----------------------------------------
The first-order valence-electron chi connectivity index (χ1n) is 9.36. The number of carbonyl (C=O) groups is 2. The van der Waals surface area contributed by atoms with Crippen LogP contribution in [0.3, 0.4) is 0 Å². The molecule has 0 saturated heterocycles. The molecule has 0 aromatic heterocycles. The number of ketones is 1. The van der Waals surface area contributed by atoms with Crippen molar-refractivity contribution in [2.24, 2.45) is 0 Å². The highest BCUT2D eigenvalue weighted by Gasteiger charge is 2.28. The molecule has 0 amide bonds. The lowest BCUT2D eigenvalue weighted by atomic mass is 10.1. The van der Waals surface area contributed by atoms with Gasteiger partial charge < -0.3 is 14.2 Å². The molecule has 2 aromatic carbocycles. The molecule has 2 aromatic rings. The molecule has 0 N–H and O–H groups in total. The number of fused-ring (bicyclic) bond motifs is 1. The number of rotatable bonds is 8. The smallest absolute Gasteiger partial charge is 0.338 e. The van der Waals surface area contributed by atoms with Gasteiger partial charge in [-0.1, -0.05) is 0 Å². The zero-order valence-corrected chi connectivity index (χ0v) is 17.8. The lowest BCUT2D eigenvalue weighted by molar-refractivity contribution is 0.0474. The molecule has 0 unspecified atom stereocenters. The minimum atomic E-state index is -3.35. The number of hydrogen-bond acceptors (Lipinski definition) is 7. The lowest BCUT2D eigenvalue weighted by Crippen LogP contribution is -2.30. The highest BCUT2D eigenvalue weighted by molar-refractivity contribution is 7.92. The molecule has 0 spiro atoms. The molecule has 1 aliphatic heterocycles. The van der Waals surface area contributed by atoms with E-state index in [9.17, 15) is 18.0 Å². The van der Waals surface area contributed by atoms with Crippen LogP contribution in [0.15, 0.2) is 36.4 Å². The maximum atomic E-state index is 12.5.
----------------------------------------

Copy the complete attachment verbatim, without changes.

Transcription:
The first-order valence-electron chi connectivity index (χ1n) is 9.36. The number of carbonyl (C=O) groups is 2. The van der Waals surface area contributed by atoms with Crippen LogP contribution in [0.3, 0.4) is 0 Å². The molecule has 0 saturated heterocycles. The molecule has 0 aromatic heterocycles. The number of ketones is 1. The van der Waals surface area contributed by atoms with Crippen molar-refractivity contribution in [2.24, 2.45) is 0 Å². The highest BCUT2D eigenvalue weighted by Gasteiger charge is 2.28. The molecule has 0 amide bonds. The lowest BCUT2D eigenvalue weighted by atomic mass is 10.1. The van der Waals surface area contributed by atoms with Gasteiger partial charge < -0.3 is 14.2 Å². The molecule has 2 aromatic carbocycles. The molecule has 2 aromatic rings. The molecule has 0 N–H and O–H groups in total. The number of fused-ring (bicyclic) bond motifs is 1. The number of rotatable bonds is 8. The smallest absolute Gasteiger partial charge is 0.338 e. The van der Waals surface area contributed by atoms with Gasteiger partial charge in [-0.1, -0.05) is 0 Å². The zero-order valence-corrected chi connectivity index (χ0v) is 17.8. The lowest BCUT2D eigenvalue weighted by molar-refractivity contribution is 0.0474. The molecule has 0 unspecified atom stereocenters. The minimum atomic E-state index is -3.35. The number of hydrogen-bond acceptors (Lipinski definition) is 7. The lowest BCUT2D eigenvalue weighted by Crippen LogP contribution is -2.30. The highest BCUT2D eigenvalue weighted by molar-refractivity contribution is 7.92. The molecule has 0 spiro atoms. The molecule has 1 aliphatic heterocycles. The van der Waals surface area contributed by atoms with E-state index in [9.17, 15) is 18.0 Å². The van der Waals surface area contributed by atoms with Crippen LogP contribution in [0.15, 0.2) is 36.4 Å². The maximum atomic E-state index is 12.5.